Caulk, the usually seamless solution

HOME WORK

April 02, 1994|By Karol V. Menzie and Randy Johnson

Here's a refreshing change: A whole batch of home-repair problems that have absolutely nothing to do with horrible winter weather. Can spring be far behind?

A reader in Harrison, N.Y., writes:

"We have painted wood panel doors throughout the house. Although I have removed the paint down to the wood and primed the surface prior to painting, I cannot prevent the paint from cracking in the area where the panel inserts into the door itself. It appears to me the panel moves with changes of climate and/or humidity.

"What solution do you recommend?"

In a word, caulk. That's the glue that will make the door and its panels appear to be a seamless whole.

First, however, each door should be sanded, cleaned and primed with a good-quality oil-based primer. When the primer is dry, the panels can be caulked. Use a paintable (check the label) latex caulk, the best quality you can find.

There's a little bit of art to fine caulking.

Start by cutting the smallest possible hole in the tip of the caulk tube -- you want an extremely fine bead. Draw the tip evenly along the panel joints. Do one panel at a time, and when there's a bead all around, go back over it with a moistened fingertip, spreading and pressing the caulk into the crevices. (If you've gotten the bead fine enough, this should not be a messy step.)

Then go back over the caulk with a soft, damp cloth, smoothing again and removing any excess. Let the caulk dry completely (check the label for optimum drying time), then apply two coats of latex finish paint.

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A reader in Reisterstown writes:

"We have removed the plastic tile from our bathroom wall so we can have ceramic tile installed. The adhesive remained on the wall and I would like to know if there is an easy way to remove this."

This is an interesting question because the problem with tile removal is usually sort of the opposite: the tile and the adhesive are inseparable.

Randy's been working on remodeling a bathroom where changes in the layout meant removing some of the wall tile. The adhesive and the tile were so thoroughly bonded that despite careful handling, pulling off the tiles also pulled off chunks of the drywall behind them.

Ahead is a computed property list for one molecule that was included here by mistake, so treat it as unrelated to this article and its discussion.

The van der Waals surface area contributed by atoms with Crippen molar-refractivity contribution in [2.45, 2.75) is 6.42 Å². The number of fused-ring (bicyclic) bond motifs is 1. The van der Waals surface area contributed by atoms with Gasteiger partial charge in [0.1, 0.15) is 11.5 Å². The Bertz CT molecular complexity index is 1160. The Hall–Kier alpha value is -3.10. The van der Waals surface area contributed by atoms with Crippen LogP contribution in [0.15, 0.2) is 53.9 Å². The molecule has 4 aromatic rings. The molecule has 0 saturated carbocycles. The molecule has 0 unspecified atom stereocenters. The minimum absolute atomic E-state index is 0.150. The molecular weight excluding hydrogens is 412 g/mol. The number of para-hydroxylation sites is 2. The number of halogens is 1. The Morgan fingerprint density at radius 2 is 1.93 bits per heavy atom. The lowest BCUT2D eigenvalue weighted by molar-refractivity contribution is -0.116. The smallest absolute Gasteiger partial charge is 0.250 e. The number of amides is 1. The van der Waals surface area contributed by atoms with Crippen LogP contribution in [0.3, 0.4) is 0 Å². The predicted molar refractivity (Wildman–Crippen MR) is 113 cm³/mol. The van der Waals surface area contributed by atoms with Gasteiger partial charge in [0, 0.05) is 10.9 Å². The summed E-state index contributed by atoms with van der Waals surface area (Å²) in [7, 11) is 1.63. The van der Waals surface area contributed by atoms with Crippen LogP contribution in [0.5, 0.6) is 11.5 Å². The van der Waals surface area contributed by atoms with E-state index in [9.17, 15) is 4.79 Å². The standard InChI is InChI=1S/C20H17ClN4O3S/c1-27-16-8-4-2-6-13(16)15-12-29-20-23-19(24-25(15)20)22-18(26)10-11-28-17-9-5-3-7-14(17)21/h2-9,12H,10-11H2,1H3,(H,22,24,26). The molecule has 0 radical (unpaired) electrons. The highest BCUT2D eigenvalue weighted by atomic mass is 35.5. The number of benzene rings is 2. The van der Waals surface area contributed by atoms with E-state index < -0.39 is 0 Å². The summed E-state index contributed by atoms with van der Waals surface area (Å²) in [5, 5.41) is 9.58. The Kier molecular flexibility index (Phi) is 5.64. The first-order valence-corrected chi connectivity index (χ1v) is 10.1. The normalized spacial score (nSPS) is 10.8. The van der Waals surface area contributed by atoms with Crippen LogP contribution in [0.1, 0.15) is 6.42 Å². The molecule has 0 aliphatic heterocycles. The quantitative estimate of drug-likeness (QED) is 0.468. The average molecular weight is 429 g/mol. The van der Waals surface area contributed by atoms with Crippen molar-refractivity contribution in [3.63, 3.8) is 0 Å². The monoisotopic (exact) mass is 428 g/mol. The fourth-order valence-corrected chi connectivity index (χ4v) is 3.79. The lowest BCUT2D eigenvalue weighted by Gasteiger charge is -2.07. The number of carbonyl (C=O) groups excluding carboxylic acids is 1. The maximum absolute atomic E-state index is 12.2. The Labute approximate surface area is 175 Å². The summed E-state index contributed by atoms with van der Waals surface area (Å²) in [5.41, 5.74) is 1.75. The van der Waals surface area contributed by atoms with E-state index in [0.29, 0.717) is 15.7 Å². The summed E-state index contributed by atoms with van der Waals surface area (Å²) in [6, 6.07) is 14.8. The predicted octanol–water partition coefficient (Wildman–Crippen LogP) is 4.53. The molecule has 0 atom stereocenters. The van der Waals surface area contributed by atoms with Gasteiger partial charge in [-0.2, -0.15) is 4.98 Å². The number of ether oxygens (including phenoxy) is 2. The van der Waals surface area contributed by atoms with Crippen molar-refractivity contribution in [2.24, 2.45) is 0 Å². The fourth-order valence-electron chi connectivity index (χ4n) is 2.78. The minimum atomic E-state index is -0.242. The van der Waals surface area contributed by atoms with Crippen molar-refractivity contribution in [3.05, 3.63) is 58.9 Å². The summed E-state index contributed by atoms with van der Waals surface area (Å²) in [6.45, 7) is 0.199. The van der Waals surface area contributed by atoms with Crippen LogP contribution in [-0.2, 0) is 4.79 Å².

In this case, the drywall will have to be cut out down to the framing and replaced.

And even though the wall surface appears to be intact in the reader's case, replacing it still may be the best solution.

Ceramic tile has to be applied to a smooth, level surface, so that means the adhesive has to go.

Normal procedure would be to sand or scrape the adhesive, but there's a danger in that: Some older adhesives contain asbestos, which can cause serious lung problems if particles are inhaled. And scraping or sanding could release asbestos dust into the air. (The greatest risk seems to be associated with long-term exposure, but asbestos is still considered so dangerous that it must be removed by contractors certified in such work.)

If the adhesive bumps are not too pronounced, it might be possible to skim-coat the wall -- that is, apply a thin, smooth layer of waterproof plaster to even things up. Good skim-coating, however, requires a certain amount of skill with a 12-inch drywall knife, and it's quite time-consuming.

It could prove easier and cheaper to cut out the old drywall or plaster with adhesive and replace it with water-resistant drywall or cement board.

Places where old and new surfaces join should be taped and spackled; nail holes should be filled and then the new surface should be primed. And then the ceramic tile can be installed.

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Finally, a reader in Baltimore has a suggestion for the folks we wrote about a couple of weeks ago who had water running down the bathroom walls after a shower or bath. We suggested adding ventilation to the room and toweling off the walls when they got wet.

"You mentioned that one could 'towel down the walls' in a bathroom," the reader says. "There is a much easier way. When I was traveling, I once used a shower stall that came equipped with a squeegee. When I got home, I bought a 12-inch squeegee for my bathroom shower area . . . After a shower, a few swipes of the squeegee leaves the walls dry -- so easy -- so effective."

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Mr. Johnson is a Baltimore construction manager. Ms. Menzie is feature writer for The Sun.

If you have questions, tips or experiences to share about working on houses, write to us c/o HOME WORK, The Sun, 501 N.

Calvert St. Baltimore, 21278. Questions of general interest will be answered in the column; comments, tips and experiences will be reported in occasional columns.

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